With parents who were divorced when she was only 6 years old, Louise knew how to overcome adversity and to turn it into a positive. “Actually we always went on vacation together, so I had 2 sets of parents. I learned how important it was to just get along and to always respect each other’s differences.” Through her university administrator father, his wife, an education law-maker, her micro-biologist-artist mother and teacher stepfather, she adopted their habits of lively and animated family dinner discussions, attending talks, reading, and volunteering. Being hands-on and being involved; being aware also of ecological and environmental issues was huge. Today, as a woman of discerning taste, it’s not surprising that Louise cares for her vintage fashion with enormous reverence and devotion. One summer morning when Yanti and I visited Louise in her sun-lit atelier, we let out uninhibited squeals of delight while reviewing the Stroe archives of Yohji Yamamoto and Ann Demeulemeester shoes, shirts and jackets. Believe me, the treasures were immaculately curated, and, it goes without saying, were a veritable treat for vintage junky eyes.
Jewelry design is only one area of artistic endeavor for this creative powerhouse. Currently in talks, Louise is starting an interior design consulting business with her good friend and design soul-sister Faiza Asaf Hanafi. Both women have trained extensively in interiors, with personal experience building and re-modeling their own homes. Silicon Valley waits with baited breath for what residential marvels will reveal themselves in the coming year.
I met with Louise recently and asked her a few business-related questions.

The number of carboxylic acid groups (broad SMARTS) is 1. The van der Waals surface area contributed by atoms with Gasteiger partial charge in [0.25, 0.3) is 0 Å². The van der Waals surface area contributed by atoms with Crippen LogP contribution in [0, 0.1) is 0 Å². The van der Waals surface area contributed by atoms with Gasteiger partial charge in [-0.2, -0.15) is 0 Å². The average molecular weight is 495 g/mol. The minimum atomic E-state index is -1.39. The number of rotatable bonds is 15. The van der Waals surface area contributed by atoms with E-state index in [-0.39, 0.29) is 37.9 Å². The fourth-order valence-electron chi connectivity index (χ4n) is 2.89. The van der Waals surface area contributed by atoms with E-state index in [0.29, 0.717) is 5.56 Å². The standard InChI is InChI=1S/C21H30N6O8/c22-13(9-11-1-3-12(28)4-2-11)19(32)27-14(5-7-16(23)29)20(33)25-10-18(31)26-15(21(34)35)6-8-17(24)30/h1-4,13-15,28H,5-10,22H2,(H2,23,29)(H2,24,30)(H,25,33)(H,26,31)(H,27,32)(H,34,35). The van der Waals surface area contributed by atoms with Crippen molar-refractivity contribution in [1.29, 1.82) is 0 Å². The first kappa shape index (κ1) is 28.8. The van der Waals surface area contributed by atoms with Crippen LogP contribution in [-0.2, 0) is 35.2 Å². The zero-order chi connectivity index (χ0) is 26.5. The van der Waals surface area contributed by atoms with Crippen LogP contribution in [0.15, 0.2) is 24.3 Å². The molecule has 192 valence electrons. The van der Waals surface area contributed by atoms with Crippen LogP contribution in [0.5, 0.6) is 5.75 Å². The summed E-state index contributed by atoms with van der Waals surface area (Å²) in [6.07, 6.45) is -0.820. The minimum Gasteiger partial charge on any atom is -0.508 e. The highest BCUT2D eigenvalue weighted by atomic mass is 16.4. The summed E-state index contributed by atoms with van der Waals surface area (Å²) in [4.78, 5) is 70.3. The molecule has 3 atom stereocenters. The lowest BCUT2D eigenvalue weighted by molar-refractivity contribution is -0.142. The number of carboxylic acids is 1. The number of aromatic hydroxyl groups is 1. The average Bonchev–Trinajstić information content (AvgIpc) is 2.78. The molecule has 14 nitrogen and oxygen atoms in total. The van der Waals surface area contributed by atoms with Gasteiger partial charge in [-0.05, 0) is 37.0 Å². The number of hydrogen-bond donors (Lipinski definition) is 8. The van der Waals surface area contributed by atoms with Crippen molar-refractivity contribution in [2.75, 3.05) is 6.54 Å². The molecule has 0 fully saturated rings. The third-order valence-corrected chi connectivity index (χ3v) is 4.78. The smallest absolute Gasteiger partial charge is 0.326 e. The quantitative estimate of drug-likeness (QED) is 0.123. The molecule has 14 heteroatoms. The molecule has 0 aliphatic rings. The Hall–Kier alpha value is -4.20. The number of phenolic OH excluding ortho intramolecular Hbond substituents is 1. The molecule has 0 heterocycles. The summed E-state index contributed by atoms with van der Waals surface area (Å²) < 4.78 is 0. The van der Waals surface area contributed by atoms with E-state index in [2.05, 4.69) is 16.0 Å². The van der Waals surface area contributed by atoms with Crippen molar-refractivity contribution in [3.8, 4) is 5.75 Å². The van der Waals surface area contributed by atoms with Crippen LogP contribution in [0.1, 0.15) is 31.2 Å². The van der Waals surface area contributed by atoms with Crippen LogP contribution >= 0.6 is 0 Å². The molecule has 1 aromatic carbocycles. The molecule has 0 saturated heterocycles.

WATI: What is your best tip or piece of advice to a woman entrepreneur starting up her own business?
LOUISE: Ask a lot of questions. Discuss your ideas with different people you respect or admire. Know what you’re good at. Know your weaknesses; don’t hesitate to ask for help. Don’t think you can do it all. Apply humility to your decisions. I believe it makes you stronger. I don’t really identify as a “business” woman. I am a painter, a designer and I take pride in perfecting my skills… I think identifying one’s strengths is important. Look for support and advice in areas of less interest and expertise. In my work as a painter and jewelry designer, exploration and curiosity have driven my work. I never had the intention of starting a business. I didn’t set out with a goal in mind. Everything happened organically, I sold one piece at a time. I would paint and someone would ask to buy the painting. I sold my first jewelry pieces off of my neck – I still do sometimes…
WATI: What type of issues did you consider before starting the design partnership (Asaf + Strøe Architectural Design) with your friend Faiza?
LOUISE: Before we decided to work together as a team, I spent a lot of time with Faiza discussing our philosophy, our ideas and our personalities. We both believe in very clear and straightforward communication. We respect and embrace each other’s opinions and differences. We have a lot of fun. It is great to work as a team as designers. We walk away from client meetings having picked up different nuances of the conversation; we discuss design options and bring different perspectives to every aspect of a project.
WATI: Who do you admire in the blogosphere today and why?
LOUISE: I still love paper and print like I love notebooks and pens. I am a bit of a magazine junkie. I really like the concept of the Kinfolk magazine, it is refreshing in our fast-paced culture. I buy Coté Sud and other European and Australian design magazines.
Design sponge and Remodelista are great websites for design. The Sartorialist is inspiring. I enjoy The Poetry of Material Things on Tumblr.
WATI: Any business people you follow regularly?
LOUISE: No, not really, but when I remember, I check out Cuyana’s blog and website. www.cuyana.com
I don’t use Twitter, Instagram, Tumblr or Pinterest, but think they are all contributing in a positive way to sharing ideas, concerns and joy. I am not an active Facebook user, but joined at the same time as my teenage girls, just to understand their world – this makes me sound like a dinosaur – I will say I probably use Facebook as others use People Magazine: a bit like a voyeur. I look at my friends’ posts and pictures. Some are interesting and relevant, but I find others to be a bit exhibitionistic and pompous. It is not a place I spend much time!
Story Yanti Amos & Wati Grossman
Artwork Photos Wati Grossman